Indeed, the advantages of working from home are mostly beneficial for employees while the advantages of working from the office are usually valuable for the organization. To meet halfway, most companies adopt the hybrid working system. Some are required to go to the office at least 2 or 3 days a week, while they spend working from home on the other days. Brian Elliott, the Future Forum’s Executive, argued that hybrid setup actually allows work-life balance while still providing sense of community for the workers. Modern technology can connect employees and offers equal opportunity for everyone by filtering out biases that are usually present in the office. For him, “using digital tools is really important to building a culture for people who aren’t the average white male executive. Companies that invest in modern tools and in rethinking how they bring people together will do better than those insisting in full-time office work”.

Redesigning work

The pandemic has revolutionized the way people work and knowing what the new set up can bring to the table, it is unthinkable that companies would want to go back to full time office work. Naturally, it is easier to stick to what the organizations have gotten used to, but being creative and finding balance between business needs and employee engagement would definitely be worth it.

Here are some companies that are implementing better solution by rethinking office work.

  • Employees at the Dropbox Inc., a software company, will work from home but will meet at least once in a quarter to connect with colleagues and work as a team. Their office will not have the traditional design, but workers will be provided with “studios” for their meetings.
  • Alphabet Inc. featured shared desks and central white boards that they call “team pods” which can be rearranged according to the size of the group. They also have “campfires” where in physical attendees will sit in circles fitted with vertical displays so remote workers can participate in conversations in the office.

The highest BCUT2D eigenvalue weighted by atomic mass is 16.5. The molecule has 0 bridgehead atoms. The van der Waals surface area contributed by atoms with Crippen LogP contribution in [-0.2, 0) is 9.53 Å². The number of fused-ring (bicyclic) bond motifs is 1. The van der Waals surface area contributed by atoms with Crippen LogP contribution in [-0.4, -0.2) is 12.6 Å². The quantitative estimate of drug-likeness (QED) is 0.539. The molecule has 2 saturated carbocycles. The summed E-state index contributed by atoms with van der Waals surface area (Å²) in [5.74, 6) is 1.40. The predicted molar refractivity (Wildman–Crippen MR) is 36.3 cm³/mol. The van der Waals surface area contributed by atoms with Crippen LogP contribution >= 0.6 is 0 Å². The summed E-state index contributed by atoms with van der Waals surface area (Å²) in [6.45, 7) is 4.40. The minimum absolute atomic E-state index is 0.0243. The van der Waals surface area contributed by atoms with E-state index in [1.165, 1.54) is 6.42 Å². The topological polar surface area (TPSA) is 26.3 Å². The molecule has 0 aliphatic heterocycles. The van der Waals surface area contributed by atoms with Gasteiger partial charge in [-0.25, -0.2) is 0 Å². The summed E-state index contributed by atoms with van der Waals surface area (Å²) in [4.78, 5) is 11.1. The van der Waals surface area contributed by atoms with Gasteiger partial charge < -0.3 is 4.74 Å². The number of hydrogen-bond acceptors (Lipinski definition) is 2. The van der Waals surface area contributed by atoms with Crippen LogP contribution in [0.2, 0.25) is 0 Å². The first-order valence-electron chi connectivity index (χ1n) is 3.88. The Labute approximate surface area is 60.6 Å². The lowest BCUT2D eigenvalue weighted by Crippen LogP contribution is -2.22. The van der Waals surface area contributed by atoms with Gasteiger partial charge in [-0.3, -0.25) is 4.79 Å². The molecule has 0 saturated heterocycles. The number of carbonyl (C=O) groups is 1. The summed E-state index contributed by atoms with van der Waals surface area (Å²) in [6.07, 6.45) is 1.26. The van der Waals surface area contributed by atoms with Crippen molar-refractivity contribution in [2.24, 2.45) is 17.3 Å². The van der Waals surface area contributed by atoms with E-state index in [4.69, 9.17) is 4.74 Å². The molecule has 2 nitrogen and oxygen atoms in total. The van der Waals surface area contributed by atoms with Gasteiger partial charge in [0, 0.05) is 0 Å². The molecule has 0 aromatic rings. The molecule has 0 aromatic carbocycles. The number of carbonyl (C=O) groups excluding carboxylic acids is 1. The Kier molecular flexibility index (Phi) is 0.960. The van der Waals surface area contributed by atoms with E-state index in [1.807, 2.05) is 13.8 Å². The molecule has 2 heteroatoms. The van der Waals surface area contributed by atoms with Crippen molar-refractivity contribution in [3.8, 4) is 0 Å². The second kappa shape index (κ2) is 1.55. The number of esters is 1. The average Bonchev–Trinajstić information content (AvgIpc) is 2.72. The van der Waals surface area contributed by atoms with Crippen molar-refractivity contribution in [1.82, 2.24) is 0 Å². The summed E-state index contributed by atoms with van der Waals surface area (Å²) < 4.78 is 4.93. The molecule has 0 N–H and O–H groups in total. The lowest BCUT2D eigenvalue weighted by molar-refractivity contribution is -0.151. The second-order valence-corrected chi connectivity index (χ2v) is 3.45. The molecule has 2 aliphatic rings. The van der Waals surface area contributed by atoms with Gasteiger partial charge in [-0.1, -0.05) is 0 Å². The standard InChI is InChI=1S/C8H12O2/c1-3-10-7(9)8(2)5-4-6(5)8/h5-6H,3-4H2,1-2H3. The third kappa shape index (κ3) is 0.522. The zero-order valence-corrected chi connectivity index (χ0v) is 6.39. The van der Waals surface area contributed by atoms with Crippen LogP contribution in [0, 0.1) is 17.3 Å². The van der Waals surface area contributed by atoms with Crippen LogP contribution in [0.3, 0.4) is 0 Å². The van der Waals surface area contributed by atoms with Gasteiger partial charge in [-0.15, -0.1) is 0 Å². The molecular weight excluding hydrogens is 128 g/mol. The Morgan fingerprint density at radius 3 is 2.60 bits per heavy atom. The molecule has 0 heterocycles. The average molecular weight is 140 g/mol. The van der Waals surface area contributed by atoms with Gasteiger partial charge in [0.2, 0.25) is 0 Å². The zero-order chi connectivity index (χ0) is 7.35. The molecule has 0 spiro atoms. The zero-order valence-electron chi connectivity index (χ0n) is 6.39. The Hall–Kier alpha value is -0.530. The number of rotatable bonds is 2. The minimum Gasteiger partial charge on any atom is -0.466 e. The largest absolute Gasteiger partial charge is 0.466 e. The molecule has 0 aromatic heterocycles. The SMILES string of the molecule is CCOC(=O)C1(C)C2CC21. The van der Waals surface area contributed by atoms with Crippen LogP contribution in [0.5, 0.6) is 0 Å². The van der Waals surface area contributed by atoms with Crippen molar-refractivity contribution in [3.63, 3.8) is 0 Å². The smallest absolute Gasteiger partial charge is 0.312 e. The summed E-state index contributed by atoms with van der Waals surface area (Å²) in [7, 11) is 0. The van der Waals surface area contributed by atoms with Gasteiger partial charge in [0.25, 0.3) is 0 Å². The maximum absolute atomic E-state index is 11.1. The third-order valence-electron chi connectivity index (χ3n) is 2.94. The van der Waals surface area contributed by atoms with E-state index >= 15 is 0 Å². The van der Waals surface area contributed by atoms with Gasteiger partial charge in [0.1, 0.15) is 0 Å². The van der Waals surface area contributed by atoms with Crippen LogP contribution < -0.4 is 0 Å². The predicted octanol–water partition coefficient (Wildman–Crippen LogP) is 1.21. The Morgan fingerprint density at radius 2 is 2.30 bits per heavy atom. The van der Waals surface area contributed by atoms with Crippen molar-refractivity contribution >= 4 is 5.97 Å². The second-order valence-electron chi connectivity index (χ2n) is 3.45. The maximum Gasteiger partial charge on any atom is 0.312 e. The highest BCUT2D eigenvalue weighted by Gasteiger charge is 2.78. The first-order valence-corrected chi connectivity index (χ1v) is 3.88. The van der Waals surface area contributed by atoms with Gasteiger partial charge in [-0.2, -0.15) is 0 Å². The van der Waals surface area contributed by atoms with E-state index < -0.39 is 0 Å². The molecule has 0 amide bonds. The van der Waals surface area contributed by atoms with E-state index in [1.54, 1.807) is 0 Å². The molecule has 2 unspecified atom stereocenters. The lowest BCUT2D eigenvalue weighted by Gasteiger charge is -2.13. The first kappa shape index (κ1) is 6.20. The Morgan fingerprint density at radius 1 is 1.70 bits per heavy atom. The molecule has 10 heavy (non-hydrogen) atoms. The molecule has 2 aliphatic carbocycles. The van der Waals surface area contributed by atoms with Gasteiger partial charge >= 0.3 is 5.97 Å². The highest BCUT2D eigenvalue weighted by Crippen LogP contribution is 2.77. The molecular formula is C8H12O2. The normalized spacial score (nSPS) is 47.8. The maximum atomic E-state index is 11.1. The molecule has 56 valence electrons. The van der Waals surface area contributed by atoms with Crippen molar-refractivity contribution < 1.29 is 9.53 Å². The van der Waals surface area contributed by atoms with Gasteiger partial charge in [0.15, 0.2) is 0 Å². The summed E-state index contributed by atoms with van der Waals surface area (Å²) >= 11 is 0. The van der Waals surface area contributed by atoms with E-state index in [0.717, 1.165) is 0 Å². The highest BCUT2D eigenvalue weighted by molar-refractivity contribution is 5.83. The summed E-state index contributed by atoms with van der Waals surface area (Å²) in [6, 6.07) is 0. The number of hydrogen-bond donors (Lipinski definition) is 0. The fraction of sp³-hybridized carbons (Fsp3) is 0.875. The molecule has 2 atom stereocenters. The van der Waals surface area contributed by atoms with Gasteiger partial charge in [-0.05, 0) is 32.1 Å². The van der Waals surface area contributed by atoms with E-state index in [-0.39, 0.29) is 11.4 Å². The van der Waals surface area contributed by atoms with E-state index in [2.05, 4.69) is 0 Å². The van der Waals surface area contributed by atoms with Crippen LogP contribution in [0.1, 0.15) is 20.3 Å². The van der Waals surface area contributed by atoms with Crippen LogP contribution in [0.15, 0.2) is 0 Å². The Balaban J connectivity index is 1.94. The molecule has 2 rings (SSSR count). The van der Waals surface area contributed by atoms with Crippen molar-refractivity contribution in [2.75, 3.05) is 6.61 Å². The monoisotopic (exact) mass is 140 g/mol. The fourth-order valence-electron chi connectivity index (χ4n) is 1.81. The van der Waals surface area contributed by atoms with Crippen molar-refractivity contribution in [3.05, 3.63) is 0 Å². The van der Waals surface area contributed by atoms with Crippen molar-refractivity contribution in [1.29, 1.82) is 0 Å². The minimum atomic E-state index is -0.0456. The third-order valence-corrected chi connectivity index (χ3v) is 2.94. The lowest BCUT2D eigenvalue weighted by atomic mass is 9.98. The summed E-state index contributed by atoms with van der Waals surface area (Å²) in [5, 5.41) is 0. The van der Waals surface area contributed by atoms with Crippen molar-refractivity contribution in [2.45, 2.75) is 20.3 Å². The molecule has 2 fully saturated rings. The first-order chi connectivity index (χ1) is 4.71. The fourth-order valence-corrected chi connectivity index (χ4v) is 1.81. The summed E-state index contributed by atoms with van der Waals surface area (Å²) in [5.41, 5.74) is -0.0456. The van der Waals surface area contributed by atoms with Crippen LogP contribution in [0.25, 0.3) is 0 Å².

• While com Inc. booked a 75-acare retreat in the redwoods in Scotts Valley 70 miles south of San Francisco. This will serve as a retreat venue for new employees to introduce them to the company’s culture and to hold team meetings.

The workarounds

The following are some points to consider when traversing in transition to better work setup.

There is no one-size-fits-all solution (Ibid). When deciding whether to bring the employees back into the office, it is better to focus on what is appropriate for particular tasks instead of the targets. It is mindless to keep pushing for remote working when the job is not appropriate for this setup. It is even more so to require employees to work at the office when they can do the tasks equally well at home.

Going beyond the box. Maybe, it is high time that we look outside the box and stop viewing offices as the only space that fosters productivity, innovation, creativity, and culture. Echoing Adam Grant, an organizational psychologist, a productive work is “about the purpose and the process that you bring to your job… not about the place you happen to be doing it in”.

Organizational culture is not always about traditions. Although we tend to stick to old ways, it is also worth exploring to try other ways of imparting corporate culture. Leaders can organize boot camps outside the office, regular social get-togethers, facilitating mentoring programs both on- and off-line, among others.

Listen to your people. Ask and be curious about your employees’ concerns and check what your company can do to assist them. For instance, if your employees are hesitant to go back to the office because of their child-care responsibilities at home, putting up an on-site childcare facility can be a solution.

Author: Lucil Aguada